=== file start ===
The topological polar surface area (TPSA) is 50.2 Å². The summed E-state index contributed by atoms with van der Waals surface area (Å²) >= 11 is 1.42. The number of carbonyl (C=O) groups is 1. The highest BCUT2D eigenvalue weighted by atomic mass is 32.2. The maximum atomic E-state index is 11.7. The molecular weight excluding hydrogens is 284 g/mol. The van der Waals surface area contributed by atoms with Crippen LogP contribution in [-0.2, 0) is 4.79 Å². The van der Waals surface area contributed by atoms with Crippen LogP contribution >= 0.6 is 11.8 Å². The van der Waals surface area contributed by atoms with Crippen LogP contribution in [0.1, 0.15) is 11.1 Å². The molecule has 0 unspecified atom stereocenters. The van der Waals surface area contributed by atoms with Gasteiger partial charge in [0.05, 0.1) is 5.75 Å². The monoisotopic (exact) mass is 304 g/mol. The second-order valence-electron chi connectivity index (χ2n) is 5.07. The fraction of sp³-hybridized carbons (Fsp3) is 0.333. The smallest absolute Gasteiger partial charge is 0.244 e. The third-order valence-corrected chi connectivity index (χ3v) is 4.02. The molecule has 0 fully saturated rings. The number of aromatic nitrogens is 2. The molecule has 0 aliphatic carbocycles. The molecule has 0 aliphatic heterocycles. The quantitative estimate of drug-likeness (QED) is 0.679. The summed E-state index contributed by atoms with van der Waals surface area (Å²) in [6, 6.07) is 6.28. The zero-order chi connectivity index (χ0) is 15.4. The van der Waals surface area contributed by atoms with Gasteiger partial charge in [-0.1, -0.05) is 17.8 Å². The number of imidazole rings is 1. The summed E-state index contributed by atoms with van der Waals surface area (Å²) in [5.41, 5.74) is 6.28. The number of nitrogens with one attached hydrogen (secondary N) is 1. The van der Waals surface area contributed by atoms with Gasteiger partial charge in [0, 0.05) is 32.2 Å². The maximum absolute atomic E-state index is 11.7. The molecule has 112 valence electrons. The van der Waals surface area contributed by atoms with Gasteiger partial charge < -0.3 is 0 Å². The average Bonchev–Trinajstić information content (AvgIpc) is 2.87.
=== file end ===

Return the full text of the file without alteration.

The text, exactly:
The topological polar surface area (TPSA) is 50.2 Å². The summed E-state index contributed by atoms with van der Waals surface area (Å²) >= 11 is 1.42. The number of carbonyl (C=O) groups is 1. The highest BCUT2D eigenvalue weighted by atomic mass is 32.2. The maximum atomic E-state index is 11.7. The molecular weight excluding hydrogens is 284 g/mol. The van der Waals surface area contributed by atoms with Crippen LogP contribution in [-0.2, 0) is 4.79 Å². The van der Waals surface area contributed by atoms with Crippen LogP contribution >= 0.6 is 11.8 Å². The van der Waals surface area contributed by atoms with Crippen LogP contribution in [0.1, 0.15) is 11.1 Å². The molecule has 0 unspecified atom stereocenters. The van der Waals surface area contributed by atoms with Gasteiger partial charge in [0.05, 0.1) is 5.75 Å². The monoisotopic (exact) mass is 304 g/mol. The second-order valence-electron chi connectivity index (χ2n) is 5.07. The fraction of sp³-hybridized carbons (Fsp3) is 0.333. The smallest absolute Gasteiger partial charge is 0.244 e. The third-order valence-corrected chi connectivity index (χ3v) is 4.02. The molecule has 0 fully saturated rings. The number of aromatic nitrogens is 2. The molecule has 0 aliphatic carbocycles. The molecule has 0 aliphatic heterocycles. The quantitative estimate of drug-likeness (QED) is 0.679. The summed E-state index contributed by atoms with van der Waals surface area (Å²) in [6, 6.07) is 6.28. The zero-order chi connectivity index (χ0) is 15.4. The van der Waals surface area contributed by atoms with Gasteiger partial charge in [-0.1, -0.05) is 17.8 Å². The number of imidazole rings is 1. The summed E-state index contributed by atoms with van der Waals surface area (Å²) in [5.41, 5.74) is 6.28. The number of nitrogens with one attached hydrogen (secondary N) is 1. The van der Waals surface area contributed by atoms with Gasteiger partial charge in [0, 0.05) is 32.2 Å². The maximum absolute atomic E-state index is 11.7. The molecule has 112 valence electrons. The van der Waals surface area contributed by atoms with Gasteiger partial charge < -0.3 is 0 Å². The average Bonchev–Trinajstić information content (AvgIpc) is 2.87.